How to Protect Yourself Against Malware

An illustration of a man boxing with a gift box with an evil face on it protecting his computer behind.

One of the most common ways hackers and criminals cause trouble online is by spreading malware. In addition to using common sense, follow these basic guidelines to protect yourself against malware.

1. Use antivirus software

You should always have reliable antivirus software running on all devices you are using. This software is your main line of defense against viruses and other types of malware. Make sure your antivirus is always up to date so it can deal with any new security threats.

Antivirus programs allow you to scan your entire device for malware. Make it a habit to run regular scans of your devices to catch malware early and prevent it from spreading. If you need to download something, make sure to use an antivirus program to scan the download for malware before opening it.

Windows comes with free and reliable antivirus software, Microsoft Defender, built-in. You can get Microsoft Defender to protect your device even better by adjusting a few settings.

2. Keep your software and hardware up to date

Malware infects your devices by finding and exploiting vulnerabilities in software. Hackers and criminals are constantly looking for such vulnerabilities. Companies that create software fix vulnerabilities through security patches released in updates. Therefore, it is important to install updates as soon as they become available.

Whichever device you use, make sure you are using the latest version of the operating system. It is a good idea to set the operating system and antivirus software to update automatically. Update the rest of software on your devices often and on a regular basis.

If there have been no updates to the operating system on your mobile phone offered within the last six months, it is highly likely that it is an older model that the manufacturer no longer supports. In this case, consider replacing the phone with a newer model that gets critical security updates.

3. Use a non-admin account

Malware can be particularly devastating for your device and data on it when you are logged in an administrator account. It is a good idea to create a user account with limited privileges on your computer and use it for regular daily tasks. When you are signed in to an account with restricted privileges, it is much harder for malware to find a way into your device and make system-wide changes.

4. Know what you install

A lot of malware is bundled with shady software or built into pirated versions of legitimate software. One of the surest ways to infect your computer with malware is to install pirated (unlicensed) software on it. If you really need a particular piece of software but cannot afford it, keep in mind that there are free alternatives to almost all major software products. These alternatives may offer more limited functionality but they will get the job done without making malware a constant feature of your online experience. When you have a chance, always choose open-source software over proprietary commercial products.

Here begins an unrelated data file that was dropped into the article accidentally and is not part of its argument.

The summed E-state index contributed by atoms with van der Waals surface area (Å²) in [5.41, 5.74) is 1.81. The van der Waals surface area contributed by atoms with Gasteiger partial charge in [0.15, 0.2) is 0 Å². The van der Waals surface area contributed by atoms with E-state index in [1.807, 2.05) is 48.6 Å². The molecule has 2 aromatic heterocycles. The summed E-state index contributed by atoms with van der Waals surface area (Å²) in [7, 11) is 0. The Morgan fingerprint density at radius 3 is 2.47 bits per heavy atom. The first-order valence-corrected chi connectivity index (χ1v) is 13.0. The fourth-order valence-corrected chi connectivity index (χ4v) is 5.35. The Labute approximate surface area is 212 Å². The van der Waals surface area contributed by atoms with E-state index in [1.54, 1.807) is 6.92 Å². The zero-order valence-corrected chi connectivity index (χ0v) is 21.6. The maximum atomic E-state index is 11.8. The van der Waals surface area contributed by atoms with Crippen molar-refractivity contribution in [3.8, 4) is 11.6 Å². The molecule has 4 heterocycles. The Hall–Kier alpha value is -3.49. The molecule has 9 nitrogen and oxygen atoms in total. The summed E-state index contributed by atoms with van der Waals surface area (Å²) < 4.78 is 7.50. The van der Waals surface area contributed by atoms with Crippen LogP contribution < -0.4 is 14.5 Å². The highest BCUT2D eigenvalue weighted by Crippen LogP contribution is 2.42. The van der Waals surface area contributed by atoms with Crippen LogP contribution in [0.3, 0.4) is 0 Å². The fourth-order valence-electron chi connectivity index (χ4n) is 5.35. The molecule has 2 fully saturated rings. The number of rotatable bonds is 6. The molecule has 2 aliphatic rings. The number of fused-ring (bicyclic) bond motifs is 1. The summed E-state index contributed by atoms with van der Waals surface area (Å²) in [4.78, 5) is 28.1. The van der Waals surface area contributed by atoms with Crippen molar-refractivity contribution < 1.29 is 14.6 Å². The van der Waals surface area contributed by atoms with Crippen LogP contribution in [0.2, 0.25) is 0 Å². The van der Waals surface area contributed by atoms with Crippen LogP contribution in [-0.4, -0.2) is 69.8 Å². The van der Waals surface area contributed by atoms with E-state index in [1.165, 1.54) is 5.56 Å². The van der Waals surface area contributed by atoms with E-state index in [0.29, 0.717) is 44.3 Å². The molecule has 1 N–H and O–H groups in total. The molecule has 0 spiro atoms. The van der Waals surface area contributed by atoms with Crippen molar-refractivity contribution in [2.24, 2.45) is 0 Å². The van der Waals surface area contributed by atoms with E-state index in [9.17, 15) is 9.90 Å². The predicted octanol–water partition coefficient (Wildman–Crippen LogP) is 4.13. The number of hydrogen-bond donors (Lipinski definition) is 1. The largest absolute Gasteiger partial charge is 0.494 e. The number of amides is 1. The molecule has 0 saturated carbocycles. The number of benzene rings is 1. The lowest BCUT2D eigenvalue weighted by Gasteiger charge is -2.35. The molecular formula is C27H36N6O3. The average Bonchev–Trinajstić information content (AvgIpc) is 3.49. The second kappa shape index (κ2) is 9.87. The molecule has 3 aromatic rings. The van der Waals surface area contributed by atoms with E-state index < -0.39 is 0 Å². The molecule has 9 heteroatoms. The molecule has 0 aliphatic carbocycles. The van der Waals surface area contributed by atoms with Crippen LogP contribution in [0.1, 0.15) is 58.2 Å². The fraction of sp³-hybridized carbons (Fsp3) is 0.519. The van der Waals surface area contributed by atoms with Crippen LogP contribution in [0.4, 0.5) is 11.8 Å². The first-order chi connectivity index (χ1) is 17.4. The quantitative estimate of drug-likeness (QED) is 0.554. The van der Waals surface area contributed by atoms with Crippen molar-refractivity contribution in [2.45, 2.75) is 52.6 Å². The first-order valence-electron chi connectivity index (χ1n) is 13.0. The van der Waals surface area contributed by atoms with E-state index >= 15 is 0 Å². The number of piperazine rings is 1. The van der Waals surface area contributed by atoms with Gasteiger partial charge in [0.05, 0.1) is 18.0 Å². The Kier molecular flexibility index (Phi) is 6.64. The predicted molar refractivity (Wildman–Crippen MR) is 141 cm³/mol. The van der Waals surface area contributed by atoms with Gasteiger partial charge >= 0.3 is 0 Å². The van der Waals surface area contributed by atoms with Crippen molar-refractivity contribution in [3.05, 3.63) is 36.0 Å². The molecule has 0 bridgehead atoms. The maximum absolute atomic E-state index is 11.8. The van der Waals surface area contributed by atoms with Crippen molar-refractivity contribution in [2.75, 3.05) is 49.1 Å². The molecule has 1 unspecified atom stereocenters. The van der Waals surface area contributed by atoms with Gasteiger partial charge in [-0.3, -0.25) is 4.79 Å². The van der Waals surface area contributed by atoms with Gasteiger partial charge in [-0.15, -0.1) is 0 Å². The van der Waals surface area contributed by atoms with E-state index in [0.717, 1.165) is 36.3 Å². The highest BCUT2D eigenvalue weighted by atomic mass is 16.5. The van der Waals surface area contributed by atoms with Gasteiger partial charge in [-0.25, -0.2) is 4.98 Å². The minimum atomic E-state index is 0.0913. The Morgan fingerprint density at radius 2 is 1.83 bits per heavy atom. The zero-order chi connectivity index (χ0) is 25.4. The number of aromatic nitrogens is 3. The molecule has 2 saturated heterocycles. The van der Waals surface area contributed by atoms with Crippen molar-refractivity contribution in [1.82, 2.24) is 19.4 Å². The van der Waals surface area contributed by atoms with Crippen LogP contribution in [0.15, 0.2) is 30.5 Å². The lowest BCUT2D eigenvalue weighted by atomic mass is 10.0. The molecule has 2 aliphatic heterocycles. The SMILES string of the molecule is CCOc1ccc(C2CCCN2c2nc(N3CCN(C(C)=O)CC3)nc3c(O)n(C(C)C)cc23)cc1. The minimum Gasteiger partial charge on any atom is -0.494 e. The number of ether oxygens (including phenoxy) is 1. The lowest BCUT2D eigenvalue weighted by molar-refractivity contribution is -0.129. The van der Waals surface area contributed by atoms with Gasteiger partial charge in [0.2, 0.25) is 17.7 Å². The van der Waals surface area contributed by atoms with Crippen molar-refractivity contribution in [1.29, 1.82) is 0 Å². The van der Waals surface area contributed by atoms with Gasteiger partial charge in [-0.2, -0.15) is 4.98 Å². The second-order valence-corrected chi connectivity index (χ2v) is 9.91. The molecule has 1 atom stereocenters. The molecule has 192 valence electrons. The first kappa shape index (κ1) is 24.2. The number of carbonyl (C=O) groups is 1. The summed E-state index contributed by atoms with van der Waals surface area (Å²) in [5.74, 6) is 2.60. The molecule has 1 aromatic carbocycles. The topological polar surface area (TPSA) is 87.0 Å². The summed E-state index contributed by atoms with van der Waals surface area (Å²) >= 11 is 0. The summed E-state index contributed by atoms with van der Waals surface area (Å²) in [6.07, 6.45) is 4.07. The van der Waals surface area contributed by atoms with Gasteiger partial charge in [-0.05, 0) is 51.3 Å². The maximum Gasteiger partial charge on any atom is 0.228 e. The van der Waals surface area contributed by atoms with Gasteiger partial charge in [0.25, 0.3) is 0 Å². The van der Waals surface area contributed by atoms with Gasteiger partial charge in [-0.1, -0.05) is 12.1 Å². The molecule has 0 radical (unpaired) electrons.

Download apps only through official app stores. When you install something for the first time and are not familiar with the app, make sure you read reviews to find out if other users have found the software trustworthy.

Make it a habit to revisit all apps installed on your devices on a regular basis. Delete the apps that you no longer use or trust.

5. Beware of attachments

It is one of the most fundamental digital safety rules that you should never download or open attachments that arrive in emails, social media messages, or mobile texts from people you do not know or do not trust fully. Scammers and criminals are particularly fond of Word, Excel, PowerPoint and PDF files infected with malware. If an email or any other type of message looks strange or suspicious to you, the best way to deal with it is by deleting it right away.

It is also worth remembering that even people you know and trust can have their email accounts compromised. So if you receive an unexpected email with an attachment from them, it is a good idea to check with the person who you think sent you the email before opening it.

6. Check links before clicking

You should never click on links sent by people or organizations that you do not know. You should also make it a habit to treat each single link you receive as a potential risk. When you get an alert from a colleague, your bank or the social media service you are using, do not click the link in the email. Hover your mouse over the link to see the full website address. This can help you decide whether or not you want to click that link. Alternatively, you can open a browser window and type of address directly into the URL field to make sure the site is real.

Before clicking on a link that you find even a tiny bit suspicious, scan it with a link scanner such as Norton Safe Web ( that lets you enter the URL of a suspicious link and check it for safety.

Use extra caution when dealing with shortened URL links. Always check the real URL link behind a shortened one. You can use a free online service such as UnshortenIt ( to “decode” a shortened URL.

7. Don’t trust pop-up messages

We have all had this experience: you surf the Internet and suddenly there is a pop-up window telling you that your computer has been infected and recommending that you download some software to protect your device. Do not fall for this. You are smarter than that.

8. Be careful with removable media

Malware often travels across different devices via removable media such as USB memory sticks, external hard drives, flash memory cards and so on. Never insert such a device into your computer if you do not know where it came from. When you have to use a removable media device and know where it came from, it is a good idea to use an antivirus program to scan the device before opening it.